Wilderness Scotland – wild and awake to its country’s future

It’s ten years since I canoed the Great Glen Canoe Trail with leading Scottish adventure company, Wilderness Scotland, one of the most exhilarating journeys I have been on in the last decade. At the time, this adventure company was already a leading light in sustainable tourism, boasting a minimal carbon footprint and wholeheartedly supporting local communities. Ten years on, I`m taking another journey with them to see if their eco-lights are still shining. From the minute they pick us up from the Caledonian Sleeper at Inverness station in a Tesla, I realise that they are still firing on all carbon-free cyclinders.

Wilderness Scotland is currently the only UK-based travel company to carbon label their trips with a sustainability score, telling you how many kilograms of carbon have been emitted by each traveller as they canoe or climb, cycle or ski their way across Scotland. On this weekend of cycling and walking in the Highlands, for example, my personal trip contribution is 57kg of CO2, with Wilderness Scotland aiming to have every trip hitting a net zero target by 2030. To put that in context, an average return flight from London to Paris emits 102kg.

Catherine on the Speyside Way, with a view of Meall a’ Bhuachaille ©Catherine Mack

Cycling across Rannoch Moor

Zero carbon doesn’t have to mean zero fun of course, and this is where Wilderness Scotland’s 21 years of expertise and high-quality guiding comes in. Cycling from Loch Laggan across Rannoch Moor to one of the most remote hostels in Scotland, Loch Ossian, is a breeze on their state-of -the-art electric bikes, with our expert guide Ailsa stopping to point out a stag standing majestically on the ridge just over our heads, Ben Alder rising up out of the mist over the moor, or to highlight the array of heathers that line this wild and windy path, where cars are, blissfully, not allowed.

When we settle into the off-grid Loch Ossian hostel, Ailsa also stokes the stove expertly, making sure our towels and socks are warm enough to revive us after an early morning dip in the loch, its placid, peaty waters irresistible as we swim out towards what feels like pure wilderness. Our towels are indeed toasty, because a good guide predicts your needs perfectly out in the wilderness.

Cycling across Rannoch Moor ©Catherine Mack

Visiting the rewildling experts at Lynbreck Croft

Protecting wilderness takes work, however, as we learn from visits to some Highland sustainablity heroes in between riding across Rannoch and walking in Cairngorms National Park. A farm visit may not be on everyone’s bucket list, but be prepared to have your mind blown at Lynbreck Croft where farming newbies, Lynn Cassels and her partner Sandra Baer took on a derelict traditional croft in 2016 and restored it brilliantly by rapid learning about regenerative and nature-led growing and rearing skills.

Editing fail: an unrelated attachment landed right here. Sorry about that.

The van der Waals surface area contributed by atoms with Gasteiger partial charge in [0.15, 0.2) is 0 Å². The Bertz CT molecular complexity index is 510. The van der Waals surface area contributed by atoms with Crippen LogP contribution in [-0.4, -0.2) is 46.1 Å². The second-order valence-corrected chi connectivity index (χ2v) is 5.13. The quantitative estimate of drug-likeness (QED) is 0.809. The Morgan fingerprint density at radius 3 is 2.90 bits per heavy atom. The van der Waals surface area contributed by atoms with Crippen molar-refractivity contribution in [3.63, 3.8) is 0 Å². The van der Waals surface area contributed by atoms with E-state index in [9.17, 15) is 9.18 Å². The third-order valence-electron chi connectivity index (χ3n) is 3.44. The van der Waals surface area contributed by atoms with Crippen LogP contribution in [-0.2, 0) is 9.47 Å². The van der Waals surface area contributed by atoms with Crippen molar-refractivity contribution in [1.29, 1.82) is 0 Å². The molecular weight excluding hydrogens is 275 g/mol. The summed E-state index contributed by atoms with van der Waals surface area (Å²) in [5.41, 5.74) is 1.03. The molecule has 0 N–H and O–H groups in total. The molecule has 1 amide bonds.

As Lynn talks with affection about their fold of five Highland cattle which they move daily from one part of their 150 acres holding to another, how they grow 90% of their own vegetables in an organic no-dig and no-brainer way, all with panoramic views of the Cairngorms, it would inspire anyone to up sticks and reconnect with nature. They have also planted over 30,000 native trees, with Lynn quickly clarifying that “we are not land managers, we are simply stewards. We don’t impinge our will on it, so we’re not seeking to dominate it or control it. We collaborate with nature, and she repays us in abundance.”

Highland cattle at Lynbreck Croft ©Catherine Mack

This tour of Lynbreck Croft reflects so much of what I believe sustainable tourism to be about. And Wilderness Scotland is not only just about making their tourism adventures net zero, but also about being genuine Scottish stewards. Creating this combo of adventure and learning also takes skill, because no one wants to be lectured on holiday. You need to fall in love with the place first and then, when someone like Doug Gilbert from Scotland’s Trees for Life charity and new rewilding centre proudly tells us, on another of our tours, that they’re creating one of the largest areas of montane woodland in Scotland, by producing native seeds such as aspen on site and then scattering them strategically for quick and natural spread, I get it. Because I have just walked, cycled and swum through it and, indeed, fallen in love with it.

Slainte to Scottish gin

Juniper is also a native Scottish tree that thrives in the Cairngorms which we not only saw on a gorgeous walk along the national park’s Speyside Way between Boat of Garten and Aviemore, but also got to sample in alcoholic form at the end of the day at Inshriach Estate. The founder, Walter Micklethwait, gave us generous samples of both his original 43% and Navy Strength 57% Speyside gins, made from juniper and Douglas fir on his doorstep. As Walter creates Cairngorm cocktails to die for, saying ”I can tell when I lift the lid of the still if there’s a bit too much Douglas fir in the batch” we all raise a glass to sustainable Scotland. If this is an educational trip, then mine’s a double.

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